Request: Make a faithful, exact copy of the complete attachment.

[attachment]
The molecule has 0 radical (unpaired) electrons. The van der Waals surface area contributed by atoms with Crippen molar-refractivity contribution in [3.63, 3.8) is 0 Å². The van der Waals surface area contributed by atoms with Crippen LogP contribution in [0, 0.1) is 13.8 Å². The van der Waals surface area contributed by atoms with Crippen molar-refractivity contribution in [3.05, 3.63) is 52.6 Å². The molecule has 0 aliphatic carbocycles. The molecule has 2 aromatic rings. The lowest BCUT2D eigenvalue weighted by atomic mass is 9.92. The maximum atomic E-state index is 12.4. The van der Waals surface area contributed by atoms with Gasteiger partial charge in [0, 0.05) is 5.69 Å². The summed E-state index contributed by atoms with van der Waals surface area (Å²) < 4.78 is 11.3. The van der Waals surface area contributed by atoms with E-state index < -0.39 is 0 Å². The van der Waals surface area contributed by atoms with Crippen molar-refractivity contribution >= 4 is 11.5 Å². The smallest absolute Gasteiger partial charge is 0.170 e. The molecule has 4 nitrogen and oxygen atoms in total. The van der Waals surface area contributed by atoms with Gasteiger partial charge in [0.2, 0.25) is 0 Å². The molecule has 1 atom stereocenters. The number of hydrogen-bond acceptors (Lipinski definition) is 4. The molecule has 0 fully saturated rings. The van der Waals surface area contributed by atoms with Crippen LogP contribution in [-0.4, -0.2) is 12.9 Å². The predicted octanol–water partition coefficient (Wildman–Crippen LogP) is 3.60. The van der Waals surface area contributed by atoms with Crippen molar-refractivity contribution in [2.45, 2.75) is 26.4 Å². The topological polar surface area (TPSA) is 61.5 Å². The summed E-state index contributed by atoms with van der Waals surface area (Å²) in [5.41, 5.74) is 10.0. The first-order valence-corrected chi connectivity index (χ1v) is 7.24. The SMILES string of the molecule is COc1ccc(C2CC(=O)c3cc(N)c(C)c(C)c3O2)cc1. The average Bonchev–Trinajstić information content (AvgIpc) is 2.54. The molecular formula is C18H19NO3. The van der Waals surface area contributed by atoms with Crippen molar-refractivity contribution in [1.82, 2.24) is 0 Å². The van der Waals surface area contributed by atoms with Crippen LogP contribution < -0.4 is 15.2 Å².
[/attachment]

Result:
The molecule has 0 radical (unpaired) electrons. The van der Waals surface area contributed by atoms with Crippen molar-refractivity contribution in [3.63, 3.8) is 0 Å². The van der Waals surface area contributed by atoms with Crippen LogP contribution in [0, 0.1) is 13.8 Å². The van der Waals surface area contributed by atoms with Crippen molar-refractivity contribution in [3.05, 3.63) is 52.6 Å². The molecule has 0 aliphatic carbocycles. The molecule has 2 aromatic rings. The lowest BCUT2D eigenvalue weighted by atomic mass is 9.92. The maximum atomic E-state index is 12.4. The van der Waals surface area contributed by atoms with Gasteiger partial charge in [0, 0.05) is 5.69 Å². The summed E-state index contributed by atoms with van der Waals surface area (Å²) < 4.78 is 11.3. The van der Waals surface area contributed by atoms with E-state index < -0.39 is 0 Å². The van der Waals surface area contributed by atoms with Crippen molar-refractivity contribution >= 4 is 11.5 Å². The smallest absolute Gasteiger partial charge is 0.170 e. The molecule has 4 nitrogen and oxygen atoms in total. The van der Waals surface area contributed by atoms with Gasteiger partial charge in [0.2, 0.25) is 0 Å². The molecule has 1 atom stereocenters. The number of hydrogen-bond acceptors (Lipinski definition) is 4. The molecule has 0 fully saturated rings. The van der Waals surface area contributed by atoms with Crippen LogP contribution in [-0.4, -0.2) is 12.9 Å². The predicted octanol–water partition coefficient (Wildman–Crippen LogP) is 3.60. The van der Waals surface area contributed by atoms with Crippen molar-refractivity contribution in [2.45, 2.75) is 26.4 Å². The topological polar surface area (TPSA) is 61.5 Å². The summed E-state index contributed by atoms with van der Waals surface area (Å²) in [5.41, 5.74) is 10.0. The first-order valence-corrected chi connectivity index (χ1v) is 7.24. The SMILES string of the molecule is COc1ccc(C2CC(=O)c3cc(N)c(C)c(C)c3O2)cc1. The average Bonchev–Trinajstić information content (AvgIpc) is 2.54. The molecular formula is C18H19NO3. The van der Waals surface area contributed by atoms with Crippen molar-refractivity contribution in [1.82, 2.24) is 0 Å². The van der Waals surface area contributed by atoms with Crippen LogP contribution < -0.4 is 15.2 Å².